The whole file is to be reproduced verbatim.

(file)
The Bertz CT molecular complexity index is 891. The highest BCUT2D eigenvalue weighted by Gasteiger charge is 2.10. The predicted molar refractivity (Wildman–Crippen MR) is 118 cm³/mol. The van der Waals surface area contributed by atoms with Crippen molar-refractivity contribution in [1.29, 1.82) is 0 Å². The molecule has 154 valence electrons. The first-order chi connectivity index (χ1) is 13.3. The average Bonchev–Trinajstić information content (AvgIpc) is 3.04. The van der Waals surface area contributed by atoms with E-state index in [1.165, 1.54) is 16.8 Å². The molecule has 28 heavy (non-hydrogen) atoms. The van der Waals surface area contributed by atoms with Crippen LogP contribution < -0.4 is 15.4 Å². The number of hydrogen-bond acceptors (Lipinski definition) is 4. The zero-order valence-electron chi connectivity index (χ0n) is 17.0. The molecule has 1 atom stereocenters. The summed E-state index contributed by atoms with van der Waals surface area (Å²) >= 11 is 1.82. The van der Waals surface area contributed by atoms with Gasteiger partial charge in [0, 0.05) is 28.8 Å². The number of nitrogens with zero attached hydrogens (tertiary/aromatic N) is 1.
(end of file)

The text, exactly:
The Bertz CT molecular complexity index is 891. The highest BCUT2D eigenvalue weighted by Gasteiger charge is 2.10. The predicted molar refractivity (Wildman–Crippen MR) is 118 cm³/mol. The van der Waals surface area contributed by atoms with Crippen molar-refractivity contribution in [1.29, 1.82) is 0 Å². The molecule has 154 valence electrons. The first-order chi connectivity index (χ1) is 13.3. The average Bonchev–Trinajstić information content (AvgIpc) is 3.04. The van der Waals surface area contributed by atoms with E-state index in [1.165, 1.54) is 16.8 Å². The molecule has 28 heavy (non-hydrogen) atoms. The van der Waals surface area contributed by atoms with Crippen LogP contribution < -0.4 is 15.4 Å². The number of hydrogen-bond acceptors (Lipinski definition) is 4. The zero-order valence-electron chi connectivity index (χ0n) is 17.0. The molecule has 1 atom stereocenters. The summed E-state index contributed by atoms with van der Waals surface area (Å²) >= 11 is 1.82. The van der Waals surface area contributed by atoms with Gasteiger partial charge in [0, 0.05) is 28.8 Å². The number of nitrogens with zero attached hydrogens (tertiary/aromatic N) is 1.